First, we continue to populate the game with many diverse, high-quality Champions. So much of the RAID experience involves players spending time building up their Champions to compete in PvE and PvP. Each one must be wholly unique in terms of appearance and skill sets. There are over 500 in total now in the game, so the intricate level of design to make each one stand out is an incredible achievement for our design team.

We have then made sure to invest considerable resources into creating a steady cadence of quality feature updates and live ops to keep the player base engaged. It may sound obvious, but it is challenging to achieve this over a large period of time. There are features and live ops dedicated to bringing in new players, ones to reward long term players and others to re-engage players that have fallen off. Balancing those over four years and finding consistent success is the reason that RAID is still growing today.

7) What would you consider RAID's greatest achievement since launch?

It's the quality of the features and live ops in terms of polish, sophistication and addressing the needs of our players. We feel very strongly in this area and as mentioned before, consider it critical to the game’s continued success.

RAID’s greatest achievement is the quality of the features and live ops in terms of polish, sophistication and addressing the needs of our players.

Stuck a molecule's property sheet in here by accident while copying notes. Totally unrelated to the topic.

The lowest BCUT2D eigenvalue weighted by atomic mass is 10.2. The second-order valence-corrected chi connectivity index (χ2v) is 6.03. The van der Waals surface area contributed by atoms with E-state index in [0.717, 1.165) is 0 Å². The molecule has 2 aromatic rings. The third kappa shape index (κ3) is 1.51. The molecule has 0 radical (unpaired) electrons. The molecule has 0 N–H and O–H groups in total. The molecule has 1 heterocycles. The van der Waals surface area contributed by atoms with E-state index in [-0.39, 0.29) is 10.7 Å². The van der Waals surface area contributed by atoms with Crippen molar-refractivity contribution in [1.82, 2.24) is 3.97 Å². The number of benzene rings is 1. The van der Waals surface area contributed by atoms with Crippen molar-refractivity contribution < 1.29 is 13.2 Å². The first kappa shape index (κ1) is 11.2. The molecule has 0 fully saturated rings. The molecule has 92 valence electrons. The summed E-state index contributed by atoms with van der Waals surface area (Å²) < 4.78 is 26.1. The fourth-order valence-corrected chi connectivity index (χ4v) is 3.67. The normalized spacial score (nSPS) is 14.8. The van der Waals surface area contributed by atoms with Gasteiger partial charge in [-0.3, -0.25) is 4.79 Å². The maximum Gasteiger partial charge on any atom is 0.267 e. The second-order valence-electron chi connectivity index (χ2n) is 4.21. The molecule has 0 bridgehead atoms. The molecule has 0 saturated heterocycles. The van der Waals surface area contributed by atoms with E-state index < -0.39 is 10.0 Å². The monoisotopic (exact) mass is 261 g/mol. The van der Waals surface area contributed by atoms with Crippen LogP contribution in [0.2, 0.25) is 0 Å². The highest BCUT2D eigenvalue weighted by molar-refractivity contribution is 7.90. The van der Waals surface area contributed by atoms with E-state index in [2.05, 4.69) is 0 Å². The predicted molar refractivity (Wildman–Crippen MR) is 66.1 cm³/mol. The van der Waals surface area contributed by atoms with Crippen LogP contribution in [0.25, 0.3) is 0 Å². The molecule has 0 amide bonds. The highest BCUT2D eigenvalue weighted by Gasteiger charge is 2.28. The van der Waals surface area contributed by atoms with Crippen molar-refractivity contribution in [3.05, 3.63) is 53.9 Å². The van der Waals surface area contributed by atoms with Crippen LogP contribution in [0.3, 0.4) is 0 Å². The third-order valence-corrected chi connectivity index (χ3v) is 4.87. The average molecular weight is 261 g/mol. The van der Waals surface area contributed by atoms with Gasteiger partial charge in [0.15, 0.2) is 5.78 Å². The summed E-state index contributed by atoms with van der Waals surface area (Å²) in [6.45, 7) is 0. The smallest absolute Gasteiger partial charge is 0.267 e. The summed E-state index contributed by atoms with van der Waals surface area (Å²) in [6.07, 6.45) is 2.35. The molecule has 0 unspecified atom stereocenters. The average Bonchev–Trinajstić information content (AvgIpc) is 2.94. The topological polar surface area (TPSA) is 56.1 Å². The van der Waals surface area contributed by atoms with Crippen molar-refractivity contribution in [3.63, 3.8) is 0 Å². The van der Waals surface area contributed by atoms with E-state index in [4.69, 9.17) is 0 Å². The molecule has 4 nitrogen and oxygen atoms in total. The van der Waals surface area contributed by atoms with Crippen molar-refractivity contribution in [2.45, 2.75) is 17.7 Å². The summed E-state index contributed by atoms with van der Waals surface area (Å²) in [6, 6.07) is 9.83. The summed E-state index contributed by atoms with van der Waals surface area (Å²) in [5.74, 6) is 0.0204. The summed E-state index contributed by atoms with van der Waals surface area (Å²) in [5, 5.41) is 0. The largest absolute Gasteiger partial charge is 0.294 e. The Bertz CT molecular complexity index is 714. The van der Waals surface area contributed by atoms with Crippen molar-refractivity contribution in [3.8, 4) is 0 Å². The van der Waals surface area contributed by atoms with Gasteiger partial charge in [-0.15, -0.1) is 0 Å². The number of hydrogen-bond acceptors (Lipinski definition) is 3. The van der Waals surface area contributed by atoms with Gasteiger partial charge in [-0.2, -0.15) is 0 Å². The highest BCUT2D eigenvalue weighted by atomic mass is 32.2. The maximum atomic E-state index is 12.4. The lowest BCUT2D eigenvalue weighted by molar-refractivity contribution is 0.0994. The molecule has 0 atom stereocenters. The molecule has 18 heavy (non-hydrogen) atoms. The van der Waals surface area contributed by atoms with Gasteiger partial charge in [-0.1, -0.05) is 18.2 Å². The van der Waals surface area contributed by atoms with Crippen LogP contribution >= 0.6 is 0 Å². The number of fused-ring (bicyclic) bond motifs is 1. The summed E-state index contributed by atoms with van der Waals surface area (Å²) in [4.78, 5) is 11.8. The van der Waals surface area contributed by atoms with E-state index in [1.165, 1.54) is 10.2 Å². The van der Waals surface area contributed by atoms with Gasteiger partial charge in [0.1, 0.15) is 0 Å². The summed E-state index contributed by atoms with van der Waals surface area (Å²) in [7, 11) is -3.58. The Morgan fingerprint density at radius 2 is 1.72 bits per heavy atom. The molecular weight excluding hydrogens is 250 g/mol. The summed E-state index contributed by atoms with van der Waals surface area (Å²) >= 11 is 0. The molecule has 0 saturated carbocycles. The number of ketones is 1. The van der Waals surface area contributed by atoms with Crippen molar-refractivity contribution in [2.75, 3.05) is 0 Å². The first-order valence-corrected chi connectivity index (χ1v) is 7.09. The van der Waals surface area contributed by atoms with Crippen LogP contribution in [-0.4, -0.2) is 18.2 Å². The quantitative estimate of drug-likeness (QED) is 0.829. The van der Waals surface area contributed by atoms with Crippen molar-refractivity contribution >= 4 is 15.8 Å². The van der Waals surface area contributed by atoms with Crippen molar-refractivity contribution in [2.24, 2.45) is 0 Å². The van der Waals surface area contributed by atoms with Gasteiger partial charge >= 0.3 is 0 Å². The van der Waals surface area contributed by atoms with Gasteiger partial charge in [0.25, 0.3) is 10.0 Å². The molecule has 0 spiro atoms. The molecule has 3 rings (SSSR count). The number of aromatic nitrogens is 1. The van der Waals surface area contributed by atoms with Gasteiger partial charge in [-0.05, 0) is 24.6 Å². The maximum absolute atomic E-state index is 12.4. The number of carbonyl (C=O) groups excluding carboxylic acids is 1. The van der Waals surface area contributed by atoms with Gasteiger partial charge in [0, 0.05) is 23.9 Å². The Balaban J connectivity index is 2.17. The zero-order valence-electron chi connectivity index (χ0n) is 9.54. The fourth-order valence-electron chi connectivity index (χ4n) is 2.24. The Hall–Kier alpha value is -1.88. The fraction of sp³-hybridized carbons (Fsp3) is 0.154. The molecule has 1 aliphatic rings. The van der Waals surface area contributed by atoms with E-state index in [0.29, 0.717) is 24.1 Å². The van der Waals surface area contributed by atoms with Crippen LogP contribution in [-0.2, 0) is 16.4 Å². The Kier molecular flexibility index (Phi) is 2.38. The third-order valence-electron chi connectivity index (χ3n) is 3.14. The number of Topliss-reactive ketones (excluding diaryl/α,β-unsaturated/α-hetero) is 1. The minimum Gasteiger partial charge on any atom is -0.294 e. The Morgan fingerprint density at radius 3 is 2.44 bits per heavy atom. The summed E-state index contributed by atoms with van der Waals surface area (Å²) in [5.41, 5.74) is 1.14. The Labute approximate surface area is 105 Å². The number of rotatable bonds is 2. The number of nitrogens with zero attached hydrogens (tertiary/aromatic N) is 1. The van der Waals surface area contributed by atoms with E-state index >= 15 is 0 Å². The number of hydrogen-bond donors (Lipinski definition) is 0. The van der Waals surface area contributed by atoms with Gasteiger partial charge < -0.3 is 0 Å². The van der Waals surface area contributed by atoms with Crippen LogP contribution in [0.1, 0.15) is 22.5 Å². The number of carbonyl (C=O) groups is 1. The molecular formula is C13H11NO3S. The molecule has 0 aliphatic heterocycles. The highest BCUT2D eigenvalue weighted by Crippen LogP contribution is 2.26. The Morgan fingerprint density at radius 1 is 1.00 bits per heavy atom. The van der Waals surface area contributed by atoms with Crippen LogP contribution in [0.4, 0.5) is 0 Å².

Aviram Steinhart

8) What lessons have you learned and are are you still learning from RAID: Shadow Legends? Is there anything about the game that, in hindsight, you'd handle differently?

The biggest lesson learned from RAID: Shadow Legends is to always maintain focus. We have so many talented creatives working on the game and if you were to pick any 10 of them and asked them for RAID ideas, chances are they would all be great. But understanding how to properly vet all the ideas and select the few that will have the greatest positive impact to our player base is something we have greatly improved on over the years.

One thing we would’ve handled differently is placing more resources into building a bigger and stronger culture around the game earlier in RAID’s launch. In the beginning, we were laser-focused on game quality and updates and the community was secondary to this. Once we started to place equal resources on the community side, RAID really took off to be the popular title it is today.

9) Finally, how has your experience with RAID: Shadow Legends informed where you are and what you're working on now?

We broke a glass ceiling at Plarium with RAID: Shadow Legends and now we have a much better understanding of how we achieved it, and, most importantly, how we can build on it further. Although I can’t mention what we are working on right now, it’s in a wildly popular genre and will be even bigger in size and scope than RAID.

Edited by Lewis Rees


Staff Writer

Lewis Rees is a journalist, author, and escape room enthusiast based in South Wales. He got his degree in Film and Video from the University of Glamorgan. He's been a gamer all his life.